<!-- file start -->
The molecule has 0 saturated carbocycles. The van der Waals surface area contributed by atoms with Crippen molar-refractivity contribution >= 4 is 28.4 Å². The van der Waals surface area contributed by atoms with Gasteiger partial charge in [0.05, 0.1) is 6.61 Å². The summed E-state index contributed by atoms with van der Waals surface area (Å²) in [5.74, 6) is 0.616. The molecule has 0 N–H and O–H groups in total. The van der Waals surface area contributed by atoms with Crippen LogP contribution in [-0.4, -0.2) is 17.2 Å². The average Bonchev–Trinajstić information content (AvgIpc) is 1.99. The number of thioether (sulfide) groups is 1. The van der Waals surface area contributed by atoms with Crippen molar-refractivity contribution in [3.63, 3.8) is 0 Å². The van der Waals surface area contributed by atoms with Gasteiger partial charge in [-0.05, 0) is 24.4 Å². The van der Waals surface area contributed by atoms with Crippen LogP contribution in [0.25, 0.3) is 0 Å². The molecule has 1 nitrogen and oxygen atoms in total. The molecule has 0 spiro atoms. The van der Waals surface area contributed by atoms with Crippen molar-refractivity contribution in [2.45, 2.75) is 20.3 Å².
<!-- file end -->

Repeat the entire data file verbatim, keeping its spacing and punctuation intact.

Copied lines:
The molecule has 0 saturated carbocycles. The van der Waals surface area contributed by atoms with Crippen molar-refractivity contribution >= 4 is 28.4 Å². The van der Waals surface area contributed by atoms with Gasteiger partial charge in [0.05, 0.1) is 6.61 Å². The summed E-state index contributed by atoms with van der Waals surface area (Å²) in [5.74, 6) is 0.616. The molecule has 0 N–H and O–H groups in total. The van der Waals surface area contributed by atoms with Crippen LogP contribution in [-0.4, -0.2) is 17.2 Å². The average Bonchev–Trinajstić information content (AvgIpc) is 1.99. The number of thioether (sulfide) groups is 1. The van der Waals surface area contributed by atoms with Crippen molar-refractivity contribution in [3.63, 3.8) is 0 Å². The van der Waals surface area contributed by atoms with Gasteiger partial charge in [-0.05, 0) is 24.4 Å². The van der Waals surface area contributed by atoms with Crippen LogP contribution in [0.25, 0.3) is 0 Å². The molecule has 1 nitrogen and oxygen atoms in total. The molecule has 0 spiro atoms. The van der Waals surface area contributed by atoms with Crippen molar-refractivity contribution in [2.45, 2.75) is 20.3 Å².